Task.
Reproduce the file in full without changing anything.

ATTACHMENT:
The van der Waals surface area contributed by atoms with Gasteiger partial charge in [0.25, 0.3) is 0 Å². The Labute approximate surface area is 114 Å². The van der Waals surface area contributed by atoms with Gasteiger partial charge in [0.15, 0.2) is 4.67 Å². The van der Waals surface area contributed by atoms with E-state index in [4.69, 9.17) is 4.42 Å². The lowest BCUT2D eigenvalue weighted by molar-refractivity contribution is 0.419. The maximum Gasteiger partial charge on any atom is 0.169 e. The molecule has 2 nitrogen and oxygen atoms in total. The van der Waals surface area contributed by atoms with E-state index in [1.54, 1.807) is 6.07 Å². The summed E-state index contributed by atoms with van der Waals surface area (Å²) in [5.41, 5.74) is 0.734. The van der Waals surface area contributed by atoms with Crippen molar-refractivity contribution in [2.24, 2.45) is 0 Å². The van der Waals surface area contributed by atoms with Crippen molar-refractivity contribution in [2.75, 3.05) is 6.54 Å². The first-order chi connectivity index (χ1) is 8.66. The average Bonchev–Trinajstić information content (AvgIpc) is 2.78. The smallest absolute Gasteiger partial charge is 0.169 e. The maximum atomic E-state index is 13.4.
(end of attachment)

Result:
The van der Waals surface area contributed by atoms with Gasteiger partial charge in [0.25, 0.3) is 0 Å². The Labute approximate surface area is 114 Å². The van der Waals surface area contributed by atoms with Gasteiger partial charge in [0.15, 0.2) is 4.67 Å². The van der Waals surface area contributed by atoms with E-state index in [4.69, 9.17) is 4.42 Å². The lowest BCUT2D eigenvalue weighted by molar-refractivity contribution is 0.419. The maximum Gasteiger partial charge on any atom is 0.169 e. The molecule has 2 nitrogen and oxygen atoms in total. The van der Waals surface area contributed by atoms with E-state index in [1.54, 1.807) is 6.07 Å². The summed E-state index contributed by atoms with van der Waals surface area (Å²) in [5.41, 5.74) is 0.734. The van der Waals surface area contributed by atoms with Crippen molar-refractivity contribution in [2.24, 2.45) is 0 Å². The van der Waals surface area contributed by atoms with Crippen molar-refractivity contribution in [2.75, 3.05) is 6.54 Å². The first-order chi connectivity index (χ1) is 8.66. The average Bonchev–Trinajstić information content (AvgIpc) is 2.78. The smallest absolute Gasteiger partial charge is 0.169 e. The maximum atomic E-state index is 13.4.